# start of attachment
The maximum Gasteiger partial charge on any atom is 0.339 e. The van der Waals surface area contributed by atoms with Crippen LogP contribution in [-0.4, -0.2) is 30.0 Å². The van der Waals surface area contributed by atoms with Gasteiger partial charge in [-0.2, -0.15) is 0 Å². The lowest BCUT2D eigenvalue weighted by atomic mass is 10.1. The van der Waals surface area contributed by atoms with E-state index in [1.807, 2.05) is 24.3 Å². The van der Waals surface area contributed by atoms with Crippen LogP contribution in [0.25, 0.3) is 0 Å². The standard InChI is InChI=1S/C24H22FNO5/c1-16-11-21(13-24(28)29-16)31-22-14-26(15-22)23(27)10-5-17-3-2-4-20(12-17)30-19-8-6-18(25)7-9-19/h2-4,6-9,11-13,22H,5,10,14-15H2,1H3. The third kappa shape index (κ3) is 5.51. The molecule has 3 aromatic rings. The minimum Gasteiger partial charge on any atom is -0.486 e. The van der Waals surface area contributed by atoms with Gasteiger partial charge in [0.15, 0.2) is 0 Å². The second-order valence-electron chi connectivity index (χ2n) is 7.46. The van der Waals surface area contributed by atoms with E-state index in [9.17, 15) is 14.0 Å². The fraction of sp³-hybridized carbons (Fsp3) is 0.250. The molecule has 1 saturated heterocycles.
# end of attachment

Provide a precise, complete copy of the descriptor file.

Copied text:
The maximum Gasteiger partial charge on any atom is 0.339 e. The van der Waals surface area contributed by atoms with Crippen LogP contribution in [-0.4, -0.2) is 30.0 Å². The van der Waals surface area contributed by atoms with Gasteiger partial charge in [-0.2, -0.15) is 0 Å². The lowest BCUT2D eigenvalue weighted by atomic mass is 10.1. The van der Waals surface area contributed by atoms with E-state index in [1.807, 2.05) is 24.3 Å². The van der Waals surface area contributed by atoms with Crippen LogP contribution in [0.25, 0.3) is 0 Å². The standard InChI is InChI=1S/C24H22FNO5/c1-16-11-21(13-24(28)29-16)31-22-14-26(15-22)23(27)10-5-17-3-2-4-20(12-17)30-19-8-6-18(25)7-9-19/h2-4,6-9,11-13,22H,5,10,14-15H2,1H3. The third kappa shape index (κ3) is 5.51. The molecule has 3 aromatic rings. The minimum Gasteiger partial charge on any atom is -0.486 e. The van der Waals surface area contributed by atoms with Gasteiger partial charge in [0.15, 0.2) is 0 Å². The second-order valence-electron chi connectivity index (χ2n) is 7.46. The van der Waals surface area contributed by atoms with E-state index in [9.17, 15) is 14.0 Å². The fraction of sp³-hybridized carbons (Fsp3) is 0.250. The molecule has 1 saturated heterocycles.